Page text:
Federal equal protection claim
Count 1, the plaintiffs' Equal Protection Clause claim, appears to the Court to
involve the short-term rental ordinance both on its face and as applied. On the face of
the ordinance, there is no viable equal protection issue: it treats all short-term renters
the same way. There is nothing in the ordinance itself that appears to treat the plaintiff
villa owners differently. 1 And there is no plausible equal protection violation in "singling
out" short-term rentals for licensing requirements. Specifically, the regulations imposed
by the ordinance upon owners of short-term rental property unquestionably are
rationally related to a legitimate state interest, as discussed in the Due Process Clause
section of this decision. That is all the Equal Protection Clause requires when it comes
to regulation of economic activity. See City of Cleburne v. Cleburne Living Ctr., 473
In particular, there is nothing in the ordinance that appears to provide additional or
different requirements for short-term rentals by property owners in a "planned unit
development," a term used by the defendants in their briefs on the motion to dismiss. If
some term of the ordinance provides such an exception in a way that is not readily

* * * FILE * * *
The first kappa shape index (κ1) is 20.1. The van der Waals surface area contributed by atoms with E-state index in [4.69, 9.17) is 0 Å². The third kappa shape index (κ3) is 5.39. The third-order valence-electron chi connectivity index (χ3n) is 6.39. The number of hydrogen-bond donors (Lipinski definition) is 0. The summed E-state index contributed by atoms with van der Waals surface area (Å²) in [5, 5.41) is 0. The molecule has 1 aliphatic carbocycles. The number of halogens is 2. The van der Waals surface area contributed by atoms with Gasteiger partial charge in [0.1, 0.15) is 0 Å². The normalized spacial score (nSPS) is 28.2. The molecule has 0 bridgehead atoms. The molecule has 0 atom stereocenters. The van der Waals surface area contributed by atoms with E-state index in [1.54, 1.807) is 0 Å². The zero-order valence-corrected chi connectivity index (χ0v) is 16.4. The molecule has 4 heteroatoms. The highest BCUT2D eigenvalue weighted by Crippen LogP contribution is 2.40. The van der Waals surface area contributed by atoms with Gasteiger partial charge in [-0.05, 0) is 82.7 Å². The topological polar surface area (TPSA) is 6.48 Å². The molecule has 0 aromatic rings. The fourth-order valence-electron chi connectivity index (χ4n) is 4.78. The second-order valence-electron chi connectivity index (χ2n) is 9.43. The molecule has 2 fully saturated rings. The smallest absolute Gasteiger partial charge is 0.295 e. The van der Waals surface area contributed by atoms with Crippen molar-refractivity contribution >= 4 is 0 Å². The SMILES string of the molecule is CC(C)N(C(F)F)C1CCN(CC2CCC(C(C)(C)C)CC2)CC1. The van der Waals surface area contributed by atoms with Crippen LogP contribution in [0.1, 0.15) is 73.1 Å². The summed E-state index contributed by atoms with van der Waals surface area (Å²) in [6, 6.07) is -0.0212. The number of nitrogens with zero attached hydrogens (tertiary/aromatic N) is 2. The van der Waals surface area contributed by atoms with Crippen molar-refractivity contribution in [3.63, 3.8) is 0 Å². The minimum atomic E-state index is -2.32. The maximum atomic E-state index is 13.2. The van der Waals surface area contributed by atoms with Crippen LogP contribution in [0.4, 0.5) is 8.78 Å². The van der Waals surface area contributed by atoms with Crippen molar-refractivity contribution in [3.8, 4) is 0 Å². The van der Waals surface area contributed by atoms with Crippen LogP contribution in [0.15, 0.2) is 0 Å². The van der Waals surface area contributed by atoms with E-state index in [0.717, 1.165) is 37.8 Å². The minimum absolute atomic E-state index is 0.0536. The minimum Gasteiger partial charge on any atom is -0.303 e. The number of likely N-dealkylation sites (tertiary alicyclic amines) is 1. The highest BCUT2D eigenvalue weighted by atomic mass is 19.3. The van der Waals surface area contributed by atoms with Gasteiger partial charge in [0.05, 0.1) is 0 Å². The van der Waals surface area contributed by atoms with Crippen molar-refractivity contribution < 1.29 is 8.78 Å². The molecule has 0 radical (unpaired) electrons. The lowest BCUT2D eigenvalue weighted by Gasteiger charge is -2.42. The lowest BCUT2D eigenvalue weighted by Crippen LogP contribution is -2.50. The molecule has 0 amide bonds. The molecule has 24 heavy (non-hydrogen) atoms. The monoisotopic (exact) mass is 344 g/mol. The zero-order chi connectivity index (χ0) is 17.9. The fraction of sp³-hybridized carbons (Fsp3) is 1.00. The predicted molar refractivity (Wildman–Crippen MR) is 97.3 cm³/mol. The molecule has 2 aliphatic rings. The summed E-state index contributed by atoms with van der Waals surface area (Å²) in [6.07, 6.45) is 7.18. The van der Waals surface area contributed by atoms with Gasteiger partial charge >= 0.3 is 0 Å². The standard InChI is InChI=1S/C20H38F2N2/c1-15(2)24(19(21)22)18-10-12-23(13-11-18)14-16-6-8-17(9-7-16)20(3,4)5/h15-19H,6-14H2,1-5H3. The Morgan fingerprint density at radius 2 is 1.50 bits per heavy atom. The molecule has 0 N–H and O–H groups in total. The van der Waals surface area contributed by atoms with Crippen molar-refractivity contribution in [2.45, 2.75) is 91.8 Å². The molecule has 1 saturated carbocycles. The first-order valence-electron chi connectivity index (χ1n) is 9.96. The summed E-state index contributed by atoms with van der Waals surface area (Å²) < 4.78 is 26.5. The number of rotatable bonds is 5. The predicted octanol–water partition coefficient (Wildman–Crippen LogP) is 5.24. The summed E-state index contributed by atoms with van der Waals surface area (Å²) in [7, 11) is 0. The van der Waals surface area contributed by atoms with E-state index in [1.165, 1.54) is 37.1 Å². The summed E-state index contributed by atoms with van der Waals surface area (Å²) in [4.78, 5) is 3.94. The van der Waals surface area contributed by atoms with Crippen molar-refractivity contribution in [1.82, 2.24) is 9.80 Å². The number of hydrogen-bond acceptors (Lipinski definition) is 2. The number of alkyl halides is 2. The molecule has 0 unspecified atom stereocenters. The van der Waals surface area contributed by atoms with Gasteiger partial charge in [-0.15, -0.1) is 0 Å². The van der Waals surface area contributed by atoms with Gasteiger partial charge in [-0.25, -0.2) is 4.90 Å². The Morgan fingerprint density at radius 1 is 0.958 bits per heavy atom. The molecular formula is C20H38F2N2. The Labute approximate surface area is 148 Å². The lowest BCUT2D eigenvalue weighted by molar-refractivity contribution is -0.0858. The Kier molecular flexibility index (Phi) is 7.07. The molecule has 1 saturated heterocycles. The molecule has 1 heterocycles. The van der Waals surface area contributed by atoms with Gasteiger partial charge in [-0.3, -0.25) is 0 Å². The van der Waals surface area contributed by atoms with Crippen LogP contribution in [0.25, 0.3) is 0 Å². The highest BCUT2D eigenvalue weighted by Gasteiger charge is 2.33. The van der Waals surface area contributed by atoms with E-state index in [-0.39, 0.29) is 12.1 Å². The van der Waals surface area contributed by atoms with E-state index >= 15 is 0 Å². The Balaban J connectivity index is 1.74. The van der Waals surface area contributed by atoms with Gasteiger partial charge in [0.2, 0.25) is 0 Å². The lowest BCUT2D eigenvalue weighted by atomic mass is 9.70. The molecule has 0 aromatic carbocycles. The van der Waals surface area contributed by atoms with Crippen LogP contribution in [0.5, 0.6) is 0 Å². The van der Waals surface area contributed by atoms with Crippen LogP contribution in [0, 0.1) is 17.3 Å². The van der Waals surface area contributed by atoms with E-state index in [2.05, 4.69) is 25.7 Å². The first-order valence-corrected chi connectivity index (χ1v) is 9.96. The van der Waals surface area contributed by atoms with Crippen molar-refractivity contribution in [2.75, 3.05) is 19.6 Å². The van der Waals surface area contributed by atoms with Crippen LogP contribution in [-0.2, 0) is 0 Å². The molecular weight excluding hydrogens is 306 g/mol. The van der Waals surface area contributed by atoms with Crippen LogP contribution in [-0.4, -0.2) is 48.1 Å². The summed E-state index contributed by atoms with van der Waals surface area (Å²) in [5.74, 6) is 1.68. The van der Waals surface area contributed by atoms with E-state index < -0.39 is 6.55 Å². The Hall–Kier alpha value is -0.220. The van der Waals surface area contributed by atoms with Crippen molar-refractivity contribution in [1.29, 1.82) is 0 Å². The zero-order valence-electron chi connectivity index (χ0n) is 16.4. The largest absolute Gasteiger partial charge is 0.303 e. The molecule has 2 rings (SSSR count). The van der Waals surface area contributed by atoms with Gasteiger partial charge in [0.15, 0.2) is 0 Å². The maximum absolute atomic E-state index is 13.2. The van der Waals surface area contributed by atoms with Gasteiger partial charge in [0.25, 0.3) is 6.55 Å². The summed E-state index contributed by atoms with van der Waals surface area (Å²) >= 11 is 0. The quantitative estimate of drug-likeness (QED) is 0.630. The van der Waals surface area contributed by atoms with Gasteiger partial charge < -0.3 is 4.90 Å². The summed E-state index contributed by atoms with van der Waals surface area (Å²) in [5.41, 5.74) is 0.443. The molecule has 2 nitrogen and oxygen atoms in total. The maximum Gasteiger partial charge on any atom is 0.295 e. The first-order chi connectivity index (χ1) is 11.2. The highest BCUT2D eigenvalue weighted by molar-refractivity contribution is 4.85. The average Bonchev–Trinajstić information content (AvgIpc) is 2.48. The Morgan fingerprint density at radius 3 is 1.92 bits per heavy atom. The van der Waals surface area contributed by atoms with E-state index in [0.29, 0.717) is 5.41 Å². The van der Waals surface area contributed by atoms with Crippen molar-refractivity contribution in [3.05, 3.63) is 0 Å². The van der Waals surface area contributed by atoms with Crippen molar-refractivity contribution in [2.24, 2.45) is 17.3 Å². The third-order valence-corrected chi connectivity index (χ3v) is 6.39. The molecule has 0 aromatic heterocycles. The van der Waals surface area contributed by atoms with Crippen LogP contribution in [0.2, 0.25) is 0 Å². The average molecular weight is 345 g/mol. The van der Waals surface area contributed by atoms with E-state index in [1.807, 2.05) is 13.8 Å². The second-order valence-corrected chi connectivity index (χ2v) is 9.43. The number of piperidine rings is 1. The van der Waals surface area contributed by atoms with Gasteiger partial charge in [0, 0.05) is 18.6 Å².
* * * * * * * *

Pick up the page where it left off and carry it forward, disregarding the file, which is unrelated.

apparent from the face of the ordinance, one would have expected the parties to explain
this—and they did not.
U.S. 432, 440 (1985); Smith v. City of Chicago, 457 F.3d 643, 650-51 (7th Cir. 2006).
The plaintiffs also allege that they have been singled out for less-favorable
treatment with regard to the actual issuance of short-term rental licenses. It appears
that this claim is not based on the terms of the ordinance itself; rather, the claim is
based on how licensing for short-term rentals has been carried out in practice. The
plaintiffs say that they, as villa owners, have been precluded from obtaining licenses
unless they agree to join a "rental pool" administered by the Grand Bear Lodge. See
Compl., Exs. 12, 13. In other words, the plaintiffs say they are being treated differently
from others in the village who may wish to rent out their property on a short-term basis.
As the Court has indicated, it does not appear that there is anything in Ordinance
2020-1 that establishes such a distinction. The plaintiffs contend that this state of affairs
resulted from pressure (for want of a better word) by the hotel owners, who may have
believed their revenues were being hurt by villa owners renting out their property. The
defendants seem to say that the differential treatment is justified by the fact that the
villas are in a "planned unit development," but this explanation and what it means in
determining the existence of a rational basis is not found in the complaint (or, for that
matter, elsewhere in the record relating to the motion to dismiss) and thus is not
appropriately considered on a Rule 12(b)(6) motion.
Based on the extremely thin record, the Court cannot say as a matter of law at